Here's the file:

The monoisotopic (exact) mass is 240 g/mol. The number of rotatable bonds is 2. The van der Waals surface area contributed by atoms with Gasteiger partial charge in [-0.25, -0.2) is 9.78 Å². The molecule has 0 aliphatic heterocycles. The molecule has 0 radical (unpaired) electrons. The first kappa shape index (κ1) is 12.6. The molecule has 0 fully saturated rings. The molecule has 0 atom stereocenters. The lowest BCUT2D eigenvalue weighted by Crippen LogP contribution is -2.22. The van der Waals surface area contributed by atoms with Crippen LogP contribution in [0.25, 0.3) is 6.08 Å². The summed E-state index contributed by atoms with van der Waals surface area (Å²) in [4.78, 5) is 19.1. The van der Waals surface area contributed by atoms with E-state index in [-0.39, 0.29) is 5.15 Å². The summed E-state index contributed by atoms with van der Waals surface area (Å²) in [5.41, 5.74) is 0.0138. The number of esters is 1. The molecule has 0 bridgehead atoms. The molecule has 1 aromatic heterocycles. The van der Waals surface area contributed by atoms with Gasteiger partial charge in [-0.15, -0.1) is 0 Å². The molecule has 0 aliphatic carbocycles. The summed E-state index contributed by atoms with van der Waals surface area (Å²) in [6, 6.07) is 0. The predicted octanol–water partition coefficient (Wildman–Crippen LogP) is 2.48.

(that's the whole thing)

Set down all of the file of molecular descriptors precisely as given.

The monoisotopic (exact) mass is 240 g/mol. The number of rotatable bonds is 2. The van der Waals surface area contributed by atoms with Gasteiger partial charge in [-0.25, -0.2) is 9.78 Å². The molecule has 0 aliphatic heterocycles. The molecule has 0 radical (unpaired) electrons. The first kappa shape index (κ1) is 12.6. The molecule has 0 fully saturated rings. The molecule has 0 atom stereocenters. The lowest BCUT2D eigenvalue weighted by Crippen LogP contribution is -2.22. The van der Waals surface area contributed by atoms with Crippen LogP contribution in [0.25, 0.3) is 6.08 Å². The summed E-state index contributed by atoms with van der Waals surface area (Å²) in [4.78, 5) is 19.1. The van der Waals surface area contributed by atoms with E-state index in [-0.39, 0.29) is 5.15 Å². The summed E-state index contributed by atoms with van der Waals surface area (Å²) in [5.41, 5.74) is 0.0138. The number of esters is 1. The molecule has 0 bridgehead atoms. The molecule has 1 aromatic heterocycles. The van der Waals surface area contributed by atoms with Gasteiger partial charge in [-0.15, -0.1) is 0 Å². The molecule has 0 aliphatic carbocycles. The summed E-state index contributed by atoms with van der Waals surface area (Å²) in [6, 6.07) is 0. The predicted octanol–water partition coefficient (Wildman–Crippen LogP) is 2.48.